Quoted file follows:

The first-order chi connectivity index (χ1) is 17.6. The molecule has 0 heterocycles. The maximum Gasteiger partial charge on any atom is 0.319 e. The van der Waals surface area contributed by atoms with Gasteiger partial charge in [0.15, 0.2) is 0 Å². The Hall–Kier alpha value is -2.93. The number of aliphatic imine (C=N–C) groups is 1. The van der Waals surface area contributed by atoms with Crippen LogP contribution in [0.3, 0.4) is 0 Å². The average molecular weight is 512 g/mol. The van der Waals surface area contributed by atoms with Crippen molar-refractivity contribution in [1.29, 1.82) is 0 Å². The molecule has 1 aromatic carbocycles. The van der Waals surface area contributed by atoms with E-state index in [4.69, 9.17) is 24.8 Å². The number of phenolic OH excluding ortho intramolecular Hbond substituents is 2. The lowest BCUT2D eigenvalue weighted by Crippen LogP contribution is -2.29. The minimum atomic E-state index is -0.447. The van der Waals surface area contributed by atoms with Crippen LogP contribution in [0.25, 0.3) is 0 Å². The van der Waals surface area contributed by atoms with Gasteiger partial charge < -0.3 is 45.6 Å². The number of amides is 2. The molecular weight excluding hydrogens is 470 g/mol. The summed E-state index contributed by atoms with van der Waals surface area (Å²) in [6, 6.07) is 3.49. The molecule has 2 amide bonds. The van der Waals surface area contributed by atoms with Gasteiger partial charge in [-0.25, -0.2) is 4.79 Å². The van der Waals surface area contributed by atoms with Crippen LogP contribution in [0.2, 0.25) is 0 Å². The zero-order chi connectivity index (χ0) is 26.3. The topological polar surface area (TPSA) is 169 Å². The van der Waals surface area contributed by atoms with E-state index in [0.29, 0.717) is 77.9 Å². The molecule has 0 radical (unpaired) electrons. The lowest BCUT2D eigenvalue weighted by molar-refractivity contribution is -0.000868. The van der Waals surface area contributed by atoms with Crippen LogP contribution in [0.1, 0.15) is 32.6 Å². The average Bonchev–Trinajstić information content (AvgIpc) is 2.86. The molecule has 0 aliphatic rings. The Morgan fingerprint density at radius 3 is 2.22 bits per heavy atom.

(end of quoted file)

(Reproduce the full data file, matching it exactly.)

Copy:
The first-order chi connectivity index (χ1) is 17.6. The molecule has 0 heterocycles. The maximum Gasteiger partial charge on any atom is 0.319 e. The van der Waals surface area contributed by atoms with Gasteiger partial charge in [0.15, 0.2) is 0 Å². The Hall–Kier alpha value is -2.93. The number of aliphatic imine (C=N–C) groups is 1. The van der Waals surface area contributed by atoms with Crippen LogP contribution in [0.3, 0.4) is 0 Å². The average molecular weight is 512 g/mol. The van der Waals surface area contributed by atoms with Crippen molar-refractivity contribution in [1.29, 1.82) is 0 Å². The molecule has 1 aromatic carbocycles. The van der Waals surface area contributed by atoms with E-state index in [4.69, 9.17) is 24.8 Å². The number of phenolic OH excluding ortho intramolecular Hbond substituents is 2. The lowest BCUT2D eigenvalue weighted by Crippen LogP contribution is -2.29. The minimum atomic E-state index is -0.447. The van der Waals surface area contributed by atoms with Crippen LogP contribution in [0.25, 0.3) is 0 Å². The van der Waals surface area contributed by atoms with Gasteiger partial charge < -0.3 is 45.6 Å². The number of amides is 2. The molecular weight excluding hydrogens is 470 g/mol. The summed E-state index contributed by atoms with van der Waals surface area (Å²) in [6, 6.07) is 3.49. The molecule has 2 amide bonds. The van der Waals surface area contributed by atoms with Gasteiger partial charge in [-0.25, -0.2) is 4.79 Å². The van der Waals surface area contributed by atoms with Crippen LogP contribution in [0.2, 0.25) is 0 Å². The zero-order chi connectivity index (χ0) is 26.3. The topological polar surface area (TPSA) is 169 Å². The van der Waals surface area contributed by atoms with E-state index in [0.29, 0.717) is 77.9 Å². The molecule has 0 radical (unpaired) electrons. The lowest BCUT2D eigenvalue weighted by molar-refractivity contribution is -0.000868. The van der Waals surface area contributed by atoms with Crippen LogP contribution in [0.1, 0.15) is 32.6 Å². The average Bonchev–Trinajstić information content (AvgIpc) is 2.86. The molecule has 0 aliphatic rings. The Morgan fingerprint density at radius 3 is 2.22 bits per heavy atom.